Choosing the right song can be key to getting the best out of your young people. There are many factors to consider - what do you start with?
Also, how challenging do you want the piece to be? What vocal range should you use? Do you introduce harmony?
If your first task is just to get them singing, start with repertoire that the pupils enjoy, or that will hook their enthusiasm – simple, quick to pick up and familiar. Once you have won them over you should begin to stretch them by introducing music that they are less familiar with. If you have a mixed ability – some seasoned singers and some brand new, then start the warm-up with something straight-forward and then move onto more complicated songs later.
Some considerations to make note of…
Suitability – There are some songs that include inappropriate words and content – anything that deals with contentious subjects should perhaps be left for older children.
The range of notes - E to D’ is a good starting point – the songs need to suit their voices. As the children grow older their range will increase, especially if they are regularly singing. If all the songs lie in the chest voice they will never learn to use their head voices.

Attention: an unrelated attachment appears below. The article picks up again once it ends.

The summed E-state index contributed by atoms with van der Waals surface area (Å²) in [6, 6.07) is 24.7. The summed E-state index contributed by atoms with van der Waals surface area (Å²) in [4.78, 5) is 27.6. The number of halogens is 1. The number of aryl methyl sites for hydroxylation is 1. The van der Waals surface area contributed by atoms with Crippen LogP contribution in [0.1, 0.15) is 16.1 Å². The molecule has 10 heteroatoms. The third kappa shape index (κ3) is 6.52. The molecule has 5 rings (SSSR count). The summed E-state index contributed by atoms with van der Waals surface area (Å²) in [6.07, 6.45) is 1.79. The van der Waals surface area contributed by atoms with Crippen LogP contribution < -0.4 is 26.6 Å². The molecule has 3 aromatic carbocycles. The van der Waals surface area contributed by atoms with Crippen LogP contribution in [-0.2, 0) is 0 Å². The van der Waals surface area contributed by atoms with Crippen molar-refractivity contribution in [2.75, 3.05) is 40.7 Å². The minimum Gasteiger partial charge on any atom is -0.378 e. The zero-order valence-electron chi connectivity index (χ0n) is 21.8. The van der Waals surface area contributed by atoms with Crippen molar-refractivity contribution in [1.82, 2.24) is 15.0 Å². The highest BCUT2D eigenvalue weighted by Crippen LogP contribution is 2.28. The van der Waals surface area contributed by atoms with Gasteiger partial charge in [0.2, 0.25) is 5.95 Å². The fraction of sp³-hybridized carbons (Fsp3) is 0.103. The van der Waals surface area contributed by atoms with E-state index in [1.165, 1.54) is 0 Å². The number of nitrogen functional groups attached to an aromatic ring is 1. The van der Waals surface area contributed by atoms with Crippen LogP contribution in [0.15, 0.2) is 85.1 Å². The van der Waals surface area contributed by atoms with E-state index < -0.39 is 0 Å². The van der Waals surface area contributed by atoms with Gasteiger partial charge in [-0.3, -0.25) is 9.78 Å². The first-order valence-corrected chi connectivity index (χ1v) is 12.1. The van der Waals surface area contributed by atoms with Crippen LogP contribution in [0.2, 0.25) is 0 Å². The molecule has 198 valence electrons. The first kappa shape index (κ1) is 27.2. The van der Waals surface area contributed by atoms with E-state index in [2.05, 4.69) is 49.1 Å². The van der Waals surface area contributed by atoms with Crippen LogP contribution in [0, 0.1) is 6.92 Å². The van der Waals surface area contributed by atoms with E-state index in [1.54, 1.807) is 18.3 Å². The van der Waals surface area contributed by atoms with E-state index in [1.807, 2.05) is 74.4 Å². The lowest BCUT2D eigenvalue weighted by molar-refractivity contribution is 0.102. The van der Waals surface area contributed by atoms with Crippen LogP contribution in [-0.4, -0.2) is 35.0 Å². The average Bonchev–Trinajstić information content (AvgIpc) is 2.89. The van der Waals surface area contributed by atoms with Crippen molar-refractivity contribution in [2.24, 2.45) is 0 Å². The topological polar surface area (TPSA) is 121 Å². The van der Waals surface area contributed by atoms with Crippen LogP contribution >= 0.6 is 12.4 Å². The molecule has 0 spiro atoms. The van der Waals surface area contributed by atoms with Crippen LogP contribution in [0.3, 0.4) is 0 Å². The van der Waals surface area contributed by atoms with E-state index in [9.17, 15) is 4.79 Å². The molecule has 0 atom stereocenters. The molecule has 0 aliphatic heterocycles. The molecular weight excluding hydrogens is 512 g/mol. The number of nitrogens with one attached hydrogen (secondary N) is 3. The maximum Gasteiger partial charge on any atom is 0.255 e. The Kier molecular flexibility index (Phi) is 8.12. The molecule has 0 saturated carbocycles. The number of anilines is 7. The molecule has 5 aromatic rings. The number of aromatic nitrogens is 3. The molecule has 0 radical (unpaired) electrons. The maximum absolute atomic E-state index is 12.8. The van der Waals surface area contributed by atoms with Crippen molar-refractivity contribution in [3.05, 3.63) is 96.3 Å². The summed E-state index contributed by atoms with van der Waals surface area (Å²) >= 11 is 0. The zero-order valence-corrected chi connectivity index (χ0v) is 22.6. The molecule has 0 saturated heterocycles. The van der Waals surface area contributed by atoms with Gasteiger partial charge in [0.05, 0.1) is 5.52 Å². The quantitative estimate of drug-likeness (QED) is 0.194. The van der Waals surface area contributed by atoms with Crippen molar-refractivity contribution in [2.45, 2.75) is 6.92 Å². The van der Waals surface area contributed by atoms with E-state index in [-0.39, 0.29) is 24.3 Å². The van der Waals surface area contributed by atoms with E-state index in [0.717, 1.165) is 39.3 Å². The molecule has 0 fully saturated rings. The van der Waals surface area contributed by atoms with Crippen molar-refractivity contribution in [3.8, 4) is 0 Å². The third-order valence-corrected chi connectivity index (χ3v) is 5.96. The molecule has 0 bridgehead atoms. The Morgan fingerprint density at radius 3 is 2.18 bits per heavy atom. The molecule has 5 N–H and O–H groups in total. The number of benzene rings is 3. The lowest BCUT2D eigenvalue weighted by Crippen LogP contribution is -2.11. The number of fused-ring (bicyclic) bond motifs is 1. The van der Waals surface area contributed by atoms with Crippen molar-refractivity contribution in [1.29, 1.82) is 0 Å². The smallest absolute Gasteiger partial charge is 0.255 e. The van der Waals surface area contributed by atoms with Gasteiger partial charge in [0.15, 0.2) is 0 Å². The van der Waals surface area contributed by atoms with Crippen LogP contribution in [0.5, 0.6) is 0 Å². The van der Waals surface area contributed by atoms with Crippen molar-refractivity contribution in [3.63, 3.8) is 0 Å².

Some contemporary pop songs are too low – they rarely sound the same when sung by a choir and this can be quite disappointing to the children. It’s also very difficult to ‘re-teach’ a familiar song. If you think your children need help with tuning, try songs with a narrower pitch range & call and response songs which lay the foundation of part songs.
Once you have your song, prepare how you’re going to teach it! The better prepared you are, the more positive experience you and the children will have:
It’s helpful to decide on the character of the song, especially if you can introduce the character of the song in a warm-up. Make decisions about speed, dynamics and any harmony before the session starts.
Are there any ‘tricky’ parts of the song, like a particularly complicated rhythmical section? Chanting, or sing-speaking, the section is always helpful, especially if you slow right down. Any passages that will need vocal gymnastics or particular vocal qualities? Having a breath plan before you start will always help, you’ll avoid big gaps and start teaching them good breathing techniques without them knowing!
Finally, it’s a good idea to have in mind how you will want your children to stand when performing – three longer lines for example, or four shorter? This is especially important if there are actions or movement as having a base will be important for the children.